• Proprietary firmware available (laptop wifi)
  • Good and reliable distro maintenance (packages are not frozen, system-breaking software versions are skipped, packages are properly tested, etc)
  • No dependency hell
  • Optionally, unique capabilities
To me, this sums it up to the following distros: NixOS, Debian testing, Arch/EndeavourOS, Void, Alpine, Fedora (everything ISO), openSUSE (tumbleweed), Gentoo

In the end, my ideal distro is NixOS, but if NixOS didn't exist, I would just stick to Debian testing, Arch/Endeavour, openSUSE or Void probably. There is a lot of choice

With distros, I focus more on the underlying functioning, and then I build my system as I wish

I don't mind systemd, but openrc is kinda nice too
 
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It quite a choice. But my guide is a Distro that meets my computing needs works with my hardware and is pleasing to use.
I often recommend this page to new or new to be users as it gives some basics about history and distro choices.
One great things about linux is you have choices. and usually more than one way to do things.
So I recommend trying several live linux usbs of different distos and try them out without installing first. Remember the live sessions will normally run a bit slower than installed but they give a good Idea of what each distro looks like and acts like and will tell you if you hardware will work. good luck and enjoy!
 
I just download a Linux distro and try it and if I don't like it then I download another Linux distro and try it and so on until I find one I like.
For me it's the only true way to know if it's going to work.
 
Fast, light, secure, tidy. That's it.

I started with computers and internet back in 2008 out of necessity. I lived far a way from my parents and my dad got seriously ill so I needed a way of communication with them. Didn't know the first thing about it and wasn't interested at all.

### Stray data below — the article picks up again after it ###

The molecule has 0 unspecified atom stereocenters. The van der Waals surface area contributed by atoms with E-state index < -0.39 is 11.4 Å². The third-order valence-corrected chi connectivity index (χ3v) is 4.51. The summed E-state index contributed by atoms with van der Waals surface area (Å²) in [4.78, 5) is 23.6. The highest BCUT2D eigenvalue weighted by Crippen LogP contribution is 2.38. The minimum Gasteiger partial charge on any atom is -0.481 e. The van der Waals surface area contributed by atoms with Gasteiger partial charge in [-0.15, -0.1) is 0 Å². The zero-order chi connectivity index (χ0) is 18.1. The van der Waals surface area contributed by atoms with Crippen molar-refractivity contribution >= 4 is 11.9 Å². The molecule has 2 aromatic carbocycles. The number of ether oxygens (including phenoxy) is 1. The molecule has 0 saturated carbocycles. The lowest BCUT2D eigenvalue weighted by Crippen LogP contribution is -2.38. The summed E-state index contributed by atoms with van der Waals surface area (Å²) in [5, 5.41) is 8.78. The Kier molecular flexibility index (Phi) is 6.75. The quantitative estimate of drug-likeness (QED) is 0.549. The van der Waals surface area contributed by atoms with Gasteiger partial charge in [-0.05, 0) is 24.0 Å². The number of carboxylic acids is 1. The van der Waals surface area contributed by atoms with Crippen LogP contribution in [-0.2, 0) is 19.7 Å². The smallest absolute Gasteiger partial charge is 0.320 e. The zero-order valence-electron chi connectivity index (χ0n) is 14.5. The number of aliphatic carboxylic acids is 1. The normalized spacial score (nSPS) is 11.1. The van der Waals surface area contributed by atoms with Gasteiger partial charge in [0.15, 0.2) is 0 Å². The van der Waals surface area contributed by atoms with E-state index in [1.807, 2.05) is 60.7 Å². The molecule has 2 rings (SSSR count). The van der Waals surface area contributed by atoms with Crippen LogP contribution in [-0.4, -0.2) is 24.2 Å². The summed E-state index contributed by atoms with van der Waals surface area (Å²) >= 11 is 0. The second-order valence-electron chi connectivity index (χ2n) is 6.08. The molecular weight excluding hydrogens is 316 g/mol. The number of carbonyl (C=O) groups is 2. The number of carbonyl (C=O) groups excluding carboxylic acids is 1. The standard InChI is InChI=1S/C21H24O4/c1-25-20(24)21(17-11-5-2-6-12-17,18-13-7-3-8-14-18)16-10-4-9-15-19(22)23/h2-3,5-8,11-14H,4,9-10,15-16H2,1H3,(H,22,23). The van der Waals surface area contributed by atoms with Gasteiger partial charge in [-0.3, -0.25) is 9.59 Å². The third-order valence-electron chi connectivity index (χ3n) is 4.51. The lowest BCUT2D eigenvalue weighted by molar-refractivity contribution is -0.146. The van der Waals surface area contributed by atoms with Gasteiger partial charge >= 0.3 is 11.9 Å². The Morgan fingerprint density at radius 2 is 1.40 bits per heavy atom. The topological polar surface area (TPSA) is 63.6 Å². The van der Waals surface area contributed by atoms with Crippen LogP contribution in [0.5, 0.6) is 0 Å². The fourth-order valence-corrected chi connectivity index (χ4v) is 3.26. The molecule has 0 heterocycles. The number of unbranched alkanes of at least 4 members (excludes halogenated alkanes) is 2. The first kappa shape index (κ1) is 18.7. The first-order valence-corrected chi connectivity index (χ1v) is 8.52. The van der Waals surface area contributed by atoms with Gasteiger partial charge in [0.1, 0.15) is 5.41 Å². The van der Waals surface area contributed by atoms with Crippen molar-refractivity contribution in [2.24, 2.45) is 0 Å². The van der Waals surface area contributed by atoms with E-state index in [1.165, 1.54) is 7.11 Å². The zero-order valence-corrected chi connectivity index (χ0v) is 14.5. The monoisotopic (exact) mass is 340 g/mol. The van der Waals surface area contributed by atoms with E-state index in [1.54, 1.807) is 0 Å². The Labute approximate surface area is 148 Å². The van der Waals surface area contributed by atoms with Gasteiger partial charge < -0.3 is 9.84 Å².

So borrowed a surplus machine from work (a white Dell Optiplex) ran Windows XP on it and managed to crash it within 2 days.
A good friend of mine repaired the installation and educated me on malware, firewalls, viruses, the lot and burned an Ubuntu DVD for me and thought me how to boot from it. "Try that", is all he said.
I never did.

I got more interested and remembered that DVD so I made one myself (Ubuntu again) and started using it more and more out of curiosity (still on Windows though).
A year later I installed as dualboot and was freed from Windows back in 2018, for good.

Over the years he distros I was using where getting lighter and lighter as I noticed that increased speed and looking around for more of these lightweights I stumbled upon Puppy.
I liked it from the get go but with a fulltime job I didn't have a lot of time to get the hang of it but I always tried out new ones and wished that "all distros could be like this". Don't even come close tbh.

Long story short anno 2023 (two weeks ago) I finally got to the point of using it as my daily driver.
Vanilla Dpup has everything I could ask for.

Put it on a USB stick, configure it as you like (in minutes if you know what you want). The BEST thing next to speed and stability is the ability to forget the last session(s) on shutdown.
To save or not to save, that is the question.
 
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I look for an uncluttered simple interface without power wasting cosmetic frills. First tasks after installation is to set the screen background to solid black then disable compositor features. XFCE fit's all my requirements so for several years I've stuck with Xubuntu LTS releases mainly for its trouble free Virtualbox support.
 
While I use Lubuntu more than not, I really don't look for much in a DE.

I want a dark mode.
I want it to get out of my way without wasting my time.